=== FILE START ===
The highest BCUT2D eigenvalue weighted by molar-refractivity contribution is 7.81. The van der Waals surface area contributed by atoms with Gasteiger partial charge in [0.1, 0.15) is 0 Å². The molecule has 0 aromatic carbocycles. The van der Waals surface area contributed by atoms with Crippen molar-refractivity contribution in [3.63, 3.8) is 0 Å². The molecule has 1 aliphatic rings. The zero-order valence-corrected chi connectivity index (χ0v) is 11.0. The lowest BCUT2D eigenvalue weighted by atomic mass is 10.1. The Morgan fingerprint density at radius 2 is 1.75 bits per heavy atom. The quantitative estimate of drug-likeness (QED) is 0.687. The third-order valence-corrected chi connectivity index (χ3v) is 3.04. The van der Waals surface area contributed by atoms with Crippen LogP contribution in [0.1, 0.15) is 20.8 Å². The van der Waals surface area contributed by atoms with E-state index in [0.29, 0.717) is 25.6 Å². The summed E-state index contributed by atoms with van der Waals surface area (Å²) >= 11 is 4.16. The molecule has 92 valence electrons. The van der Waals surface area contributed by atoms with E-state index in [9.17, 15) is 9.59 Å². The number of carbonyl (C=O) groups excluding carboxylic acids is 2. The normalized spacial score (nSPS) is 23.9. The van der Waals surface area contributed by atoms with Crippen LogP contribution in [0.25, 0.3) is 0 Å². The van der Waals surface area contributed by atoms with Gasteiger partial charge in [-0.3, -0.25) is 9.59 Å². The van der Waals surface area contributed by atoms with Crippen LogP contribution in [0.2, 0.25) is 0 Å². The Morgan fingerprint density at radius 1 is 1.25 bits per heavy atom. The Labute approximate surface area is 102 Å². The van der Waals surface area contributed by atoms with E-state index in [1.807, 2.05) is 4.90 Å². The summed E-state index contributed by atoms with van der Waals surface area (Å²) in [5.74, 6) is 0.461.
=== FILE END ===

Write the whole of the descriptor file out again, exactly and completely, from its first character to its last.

The highest BCUT2D eigenvalue weighted by molar-refractivity contribution is 7.81. The van der Waals surface area contributed by atoms with Gasteiger partial charge in [0.1, 0.15) is 0 Å². The molecule has 0 aromatic carbocycles. The van der Waals surface area contributed by atoms with Crippen molar-refractivity contribution in [3.63, 3.8) is 0 Å². The molecule has 1 aliphatic rings. The zero-order valence-corrected chi connectivity index (χ0v) is 11.0. The lowest BCUT2D eigenvalue weighted by atomic mass is 10.1. The Morgan fingerprint density at radius 2 is 1.75 bits per heavy atom. The quantitative estimate of drug-likeness (QED) is 0.687. The third-order valence-corrected chi connectivity index (χ3v) is 3.04. The van der Waals surface area contributed by atoms with Crippen LogP contribution in [0.1, 0.15) is 20.8 Å². The van der Waals surface area contributed by atoms with E-state index in [0.29, 0.717) is 25.6 Å². The summed E-state index contributed by atoms with van der Waals surface area (Å²) >= 11 is 4.16. The molecule has 92 valence electrons. The van der Waals surface area contributed by atoms with E-state index in [9.17, 15) is 9.59 Å². The number of carbonyl (C=O) groups excluding carboxylic acids is 2. The normalized spacial score (nSPS) is 23.9. The van der Waals surface area contributed by atoms with Crippen LogP contribution in [0.25, 0.3) is 0 Å². The van der Waals surface area contributed by atoms with Gasteiger partial charge in [-0.3, -0.25) is 9.59 Å². The van der Waals surface area contributed by atoms with Crippen LogP contribution in [0.2, 0.25) is 0 Å². The Morgan fingerprint density at radius 1 is 1.25 bits per heavy atom. The Labute approximate surface area is 102 Å². The van der Waals surface area contributed by atoms with E-state index in [1.807, 2.05) is 4.90 Å². The summed E-state index contributed by atoms with van der Waals surface area (Å²) in [5.74, 6) is 0.461.